“Peace in oneself, peace in the world.” Thich Nhat Hanh teaches that in order to take care of others, we first have to take care of ourselves; in order to be present for our loved ones we first have to be present for ourselves. He teaches people to use the tools of mindful breathing, walking and releasing tension in the body, and to look at themselves with the eyes of compassion. He teaches how each one of us can learn to generate a feeling of happiness; and how to handle a strong emotion. Together with his Senior Disciple Sister Chan Khong he has developed the practices of deep, total relaxation and touching the earth as tools to accept and embrace ourselves as we are. “Be beautiful, be yourself,” he says.
For decades Thich Nhat Hanh has been developing mindfulness practices adapted for young people. His groundbreaking manual for practicing mindfulness with children, ‘Planting Seeds’, was published in 2011. The same year he announced a new program to train teachers to offer his mindfulness practices in their classroom. The Hong Kong Under–Minister for Education attended his five–day retreat in Hong Kong in 2010, and Jerry Brown, Governor of California committed himself in 2011 to piloting Thich Nhat Hanh’s Applied Ethics program in Oakland’s public schools.
But what most endears Thich Nhat Hanh to his audience is usually his wise, tender and practical teachings on taking care of relationships. True Love and Reconciliation are two of Thich Nhat Hanh’s bestselling books.
The most precious gift we can give the one we love is our true presence.
We can’t say we love that person unless we’re truly present for them.
We live in a time when we have a very sophisticated means for communication, but communication has become very difficult between individuals and groups of people. Father cannot talk to son, mother cannot talk to daughter, and maybe husband cannot talk to wife. And Israelis cannot talk to Palestinians, and Hindus cannot talk to Muslims. And that is why we have war, we have violence. That is why restoring communication is the basic work for peace, and our political and our spiritual leaders have to focus all their energy on this matter. If they cannot communicate with themselves, if they cannot communicate with members of their family, if they cannot communicate with people in their own country, they have no understanding that will serve as a basis for right action, and they will make a lot of mistakes.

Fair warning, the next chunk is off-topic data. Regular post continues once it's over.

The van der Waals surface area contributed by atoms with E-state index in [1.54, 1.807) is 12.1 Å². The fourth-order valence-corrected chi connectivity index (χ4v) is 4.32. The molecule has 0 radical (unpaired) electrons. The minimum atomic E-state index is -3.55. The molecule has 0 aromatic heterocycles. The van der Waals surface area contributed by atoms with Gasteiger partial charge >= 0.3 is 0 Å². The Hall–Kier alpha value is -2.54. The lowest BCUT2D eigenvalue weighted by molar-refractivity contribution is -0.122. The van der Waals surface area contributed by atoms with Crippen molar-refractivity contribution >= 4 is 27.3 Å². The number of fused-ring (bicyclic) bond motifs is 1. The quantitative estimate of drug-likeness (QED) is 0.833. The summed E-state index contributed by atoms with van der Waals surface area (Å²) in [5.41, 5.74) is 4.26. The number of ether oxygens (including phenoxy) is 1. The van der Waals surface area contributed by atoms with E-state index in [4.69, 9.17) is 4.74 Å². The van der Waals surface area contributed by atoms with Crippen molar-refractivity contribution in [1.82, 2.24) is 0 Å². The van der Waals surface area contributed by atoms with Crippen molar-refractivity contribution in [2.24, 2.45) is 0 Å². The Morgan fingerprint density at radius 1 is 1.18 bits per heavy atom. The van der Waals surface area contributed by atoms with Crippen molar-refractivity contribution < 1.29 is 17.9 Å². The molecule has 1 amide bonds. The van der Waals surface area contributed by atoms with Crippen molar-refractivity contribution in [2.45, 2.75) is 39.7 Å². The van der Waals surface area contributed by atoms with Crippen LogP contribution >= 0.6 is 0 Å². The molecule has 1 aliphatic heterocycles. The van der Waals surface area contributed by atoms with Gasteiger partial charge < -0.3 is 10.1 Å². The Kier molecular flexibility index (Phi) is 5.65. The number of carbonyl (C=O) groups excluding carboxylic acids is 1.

In 2011 Thich Nhat Hanh led a day of mindfulness for over 700 employees at Google’s Headquarters in Silicon Valley. His forthcoming book, Work (2013), presents a toolkit of mindfulness exercises to bring peace and harmony to the workplace.
5. Thich Nhat Hanh’s “living communities”of peace all over the world
Perhaps Thich Nhat Hanh’s greatest achievement has been the creation of ‘living communities’ of peace all over the world. It is Thich Nhat Hanh’s talent and success in community building that sets him apart from other peace leaders and spiritual thinkers. His communities embody his practices of peace and make them available to a vast audience across four continents. And it is these communities that will carry his legacy of peace long into the future.
Peace always begins with yourself as an individual, and, as an individual, you might help build a community of peace. That’s what we try to do. And when the community of a few hundred people knows the practice of peace and brotherhood, you can become the refuge for many others who come to you and profit from the practice of peace and brotherhood. Then they will join you, and the community will get larger and larger all the time. Also the practice of peace and brotherhood will be offered to many other people. That is what is going on.
Thich Nhat Hanh has ordained over 800 monastic disciples, who reside permanently as a sangha in practice centers in France, Germany, New York, Mississippi, California, Thailand, Hong Kong, Vietnam and Australia. His Plum Village practice center in France has the largest number of resident monastics of any Buddhist monastery in the West. Every year tens of thousands of people visit his practice centers and participate in days of mindfulness in his tradition.